And that again brings us full circle to what we always talk about, which I submit is your unrealistic, strawman position of what Authority B really is. When we look at the world, and we see all the power that is given to the Bible, and we read Exodus 31:15, yet we see that exactly zero people are being killed for disobeying the law of keeping the Sabbath. What this means is that Authority B likely contains much of Authority A as well, which explains why more often than not we get the same results.
  • 180 Proof
    8.7k
    So, for you (believers), a human cadaver is still conscious?

    Why do people come to a philosophy forum to talk about religion?Jackson
    Probably the same "reason" you come here to talk about your :roll:
  • Banno
    17.4k
    You envision a scenario where one believes X is wrong, but some authority tells him otherwise...Hanover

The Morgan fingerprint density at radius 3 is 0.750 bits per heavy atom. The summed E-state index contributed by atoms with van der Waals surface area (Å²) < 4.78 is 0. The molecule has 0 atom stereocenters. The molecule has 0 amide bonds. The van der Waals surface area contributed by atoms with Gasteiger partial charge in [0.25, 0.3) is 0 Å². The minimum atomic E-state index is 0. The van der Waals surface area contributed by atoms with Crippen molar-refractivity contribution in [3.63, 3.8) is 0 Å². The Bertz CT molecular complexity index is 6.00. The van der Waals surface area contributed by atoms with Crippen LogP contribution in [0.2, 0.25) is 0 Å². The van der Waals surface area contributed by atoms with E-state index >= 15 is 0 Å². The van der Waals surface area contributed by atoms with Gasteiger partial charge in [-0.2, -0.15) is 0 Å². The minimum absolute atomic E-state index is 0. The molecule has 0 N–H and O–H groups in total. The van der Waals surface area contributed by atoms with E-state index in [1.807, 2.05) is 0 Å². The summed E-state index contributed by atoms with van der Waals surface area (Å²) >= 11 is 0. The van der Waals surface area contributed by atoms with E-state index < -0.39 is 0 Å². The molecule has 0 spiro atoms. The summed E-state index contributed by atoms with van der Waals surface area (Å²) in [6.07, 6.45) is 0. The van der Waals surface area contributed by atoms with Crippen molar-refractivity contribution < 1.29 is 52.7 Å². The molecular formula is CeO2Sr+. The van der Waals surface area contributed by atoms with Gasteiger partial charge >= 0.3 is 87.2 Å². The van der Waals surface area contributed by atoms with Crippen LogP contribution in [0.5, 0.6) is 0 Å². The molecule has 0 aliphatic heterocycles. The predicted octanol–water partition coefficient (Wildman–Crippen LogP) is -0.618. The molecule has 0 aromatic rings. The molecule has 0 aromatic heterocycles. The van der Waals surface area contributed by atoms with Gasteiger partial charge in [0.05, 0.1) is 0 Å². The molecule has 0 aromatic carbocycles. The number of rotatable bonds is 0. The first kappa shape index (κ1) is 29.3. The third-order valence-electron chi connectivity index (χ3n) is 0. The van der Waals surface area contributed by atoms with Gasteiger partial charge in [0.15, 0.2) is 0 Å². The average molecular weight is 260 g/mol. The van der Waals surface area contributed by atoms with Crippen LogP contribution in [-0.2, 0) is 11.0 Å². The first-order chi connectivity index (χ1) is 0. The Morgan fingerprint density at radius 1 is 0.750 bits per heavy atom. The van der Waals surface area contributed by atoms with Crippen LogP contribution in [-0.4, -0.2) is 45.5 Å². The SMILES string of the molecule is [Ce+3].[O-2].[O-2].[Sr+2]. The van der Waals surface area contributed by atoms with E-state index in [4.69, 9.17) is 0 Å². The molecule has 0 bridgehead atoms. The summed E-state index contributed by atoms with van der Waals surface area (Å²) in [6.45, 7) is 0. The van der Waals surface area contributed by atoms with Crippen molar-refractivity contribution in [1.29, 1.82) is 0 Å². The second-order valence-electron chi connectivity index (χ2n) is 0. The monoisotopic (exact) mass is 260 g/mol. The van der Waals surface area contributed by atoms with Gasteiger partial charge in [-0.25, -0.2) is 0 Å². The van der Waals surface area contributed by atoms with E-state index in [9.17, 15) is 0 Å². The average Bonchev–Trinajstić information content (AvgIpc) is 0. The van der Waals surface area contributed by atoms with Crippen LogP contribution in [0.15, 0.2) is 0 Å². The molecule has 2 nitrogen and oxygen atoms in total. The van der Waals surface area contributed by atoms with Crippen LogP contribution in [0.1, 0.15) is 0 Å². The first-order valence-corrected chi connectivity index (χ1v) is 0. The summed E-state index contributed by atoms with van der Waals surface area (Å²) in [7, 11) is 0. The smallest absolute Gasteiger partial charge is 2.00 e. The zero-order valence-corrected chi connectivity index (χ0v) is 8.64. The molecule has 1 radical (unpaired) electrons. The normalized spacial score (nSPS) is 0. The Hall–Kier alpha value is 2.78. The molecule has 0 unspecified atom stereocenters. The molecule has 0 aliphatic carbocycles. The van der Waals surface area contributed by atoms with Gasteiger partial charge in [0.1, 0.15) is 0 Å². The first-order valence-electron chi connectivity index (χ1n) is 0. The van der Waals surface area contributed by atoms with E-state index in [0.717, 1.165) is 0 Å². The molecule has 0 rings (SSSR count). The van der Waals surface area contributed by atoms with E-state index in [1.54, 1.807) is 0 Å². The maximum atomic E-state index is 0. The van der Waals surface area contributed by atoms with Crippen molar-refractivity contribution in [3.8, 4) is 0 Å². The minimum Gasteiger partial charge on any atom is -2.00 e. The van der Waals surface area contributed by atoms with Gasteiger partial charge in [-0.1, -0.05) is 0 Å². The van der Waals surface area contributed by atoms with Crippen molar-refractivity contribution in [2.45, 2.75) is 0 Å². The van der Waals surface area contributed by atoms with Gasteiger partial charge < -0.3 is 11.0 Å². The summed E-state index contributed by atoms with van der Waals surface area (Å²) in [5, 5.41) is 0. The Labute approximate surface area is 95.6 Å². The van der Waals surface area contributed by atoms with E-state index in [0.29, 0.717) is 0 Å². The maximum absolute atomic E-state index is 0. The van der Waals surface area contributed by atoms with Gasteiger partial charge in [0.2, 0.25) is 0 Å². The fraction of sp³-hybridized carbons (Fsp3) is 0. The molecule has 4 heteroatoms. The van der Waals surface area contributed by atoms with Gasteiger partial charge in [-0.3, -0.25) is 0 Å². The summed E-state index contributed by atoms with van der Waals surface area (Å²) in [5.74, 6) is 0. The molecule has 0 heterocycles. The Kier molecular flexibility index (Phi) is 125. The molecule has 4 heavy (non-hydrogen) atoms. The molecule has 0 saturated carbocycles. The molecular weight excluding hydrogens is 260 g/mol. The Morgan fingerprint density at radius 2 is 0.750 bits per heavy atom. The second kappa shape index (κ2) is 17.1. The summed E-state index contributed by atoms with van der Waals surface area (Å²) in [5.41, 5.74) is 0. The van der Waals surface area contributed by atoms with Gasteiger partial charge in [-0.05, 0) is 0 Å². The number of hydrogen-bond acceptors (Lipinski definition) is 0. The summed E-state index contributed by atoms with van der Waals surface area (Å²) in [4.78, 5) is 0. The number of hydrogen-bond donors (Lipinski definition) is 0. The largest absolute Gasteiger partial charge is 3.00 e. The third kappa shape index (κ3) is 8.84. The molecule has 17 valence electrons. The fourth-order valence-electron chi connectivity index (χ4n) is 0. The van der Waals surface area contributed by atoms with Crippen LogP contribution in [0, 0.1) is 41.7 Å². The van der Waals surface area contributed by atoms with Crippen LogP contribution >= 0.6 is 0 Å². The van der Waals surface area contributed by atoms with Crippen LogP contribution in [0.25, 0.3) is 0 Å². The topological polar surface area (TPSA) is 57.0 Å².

No. The situation is one in which someone believes something despite the evidence. Authority might, but need not, enter into the situation. Your introduction of authority is a misfire.
  • Gregory
    4.2k


    Those who do the infinite never become cadavers. Some fail and end up trapped in a dead body for eternity, never being free. You never are going to get this until you realize annihilation is hell. Annihilation as absolute philosophical nothing can't be conceived of. But people fool themselves
  • Tate
    377
    If pressed for an example you just resort to a no true Scotsman fallacy. We've already seen that the pope disagrees with you, so, no. .